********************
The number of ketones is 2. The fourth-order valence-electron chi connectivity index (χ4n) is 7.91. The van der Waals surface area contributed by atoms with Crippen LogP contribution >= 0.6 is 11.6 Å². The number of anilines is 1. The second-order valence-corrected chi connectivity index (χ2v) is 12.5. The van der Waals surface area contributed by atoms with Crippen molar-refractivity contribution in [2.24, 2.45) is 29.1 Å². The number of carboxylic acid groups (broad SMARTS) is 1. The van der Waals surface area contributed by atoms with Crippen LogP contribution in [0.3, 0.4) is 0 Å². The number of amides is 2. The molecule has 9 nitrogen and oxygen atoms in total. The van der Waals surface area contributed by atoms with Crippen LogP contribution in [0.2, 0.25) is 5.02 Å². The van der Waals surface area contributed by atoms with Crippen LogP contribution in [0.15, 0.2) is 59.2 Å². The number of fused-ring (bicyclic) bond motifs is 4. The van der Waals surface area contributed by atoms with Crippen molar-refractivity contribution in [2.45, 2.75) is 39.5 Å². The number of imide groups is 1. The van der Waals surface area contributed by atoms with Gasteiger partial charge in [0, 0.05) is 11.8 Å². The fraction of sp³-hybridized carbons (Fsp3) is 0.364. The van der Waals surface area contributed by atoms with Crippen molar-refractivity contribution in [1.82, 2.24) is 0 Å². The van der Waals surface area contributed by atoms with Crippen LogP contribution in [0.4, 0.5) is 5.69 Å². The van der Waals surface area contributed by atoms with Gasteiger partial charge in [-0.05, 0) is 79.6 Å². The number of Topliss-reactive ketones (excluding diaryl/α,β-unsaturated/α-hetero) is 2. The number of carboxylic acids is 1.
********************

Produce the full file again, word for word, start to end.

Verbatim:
The number of ketones is 2. The fourth-order valence-electron chi connectivity index (χ4n) is 7.91. The van der Waals surface area contributed by atoms with Crippen LogP contribution >= 0.6 is 11.6 Å². The number of anilines is 1. The second-order valence-corrected chi connectivity index (χ2v) is 12.5. The van der Waals surface area contributed by atoms with Crippen molar-refractivity contribution in [2.24, 2.45) is 29.1 Å². The number of carboxylic acid groups (broad SMARTS) is 1. The van der Waals surface area contributed by atoms with Crippen LogP contribution in [0.3, 0.4) is 0 Å². The number of amides is 2. The molecule has 9 nitrogen and oxygen atoms in total. The van der Waals surface area contributed by atoms with Crippen LogP contribution in [0.2, 0.25) is 5.02 Å². The van der Waals surface area contributed by atoms with Crippen LogP contribution in [0.15, 0.2) is 59.2 Å². The number of fused-ring (bicyclic) bond motifs is 4. The van der Waals surface area contributed by atoms with Crippen molar-refractivity contribution in [2.45, 2.75) is 39.5 Å². The number of imide groups is 1. The van der Waals surface area contributed by atoms with Gasteiger partial charge in [0, 0.05) is 11.8 Å². The fraction of sp³-hybridized carbons (Fsp3) is 0.364. The van der Waals surface area contributed by atoms with Crippen molar-refractivity contribution in [1.82, 2.24) is 0 Å². The van der Waals surface area contributed by atoms with Crippen LogP contribution in [0.4, 0.5) is 5.69 Å². The van der Waals surface area contributed by atoms with Gasteiger partial charge in [-0.05, 0) is 79.6 Å². The number of Topliss-reactive ketones (excluding diaryl/α,β-unsaturated/α-hetero) is 2. The number of carboxylic acids is 1.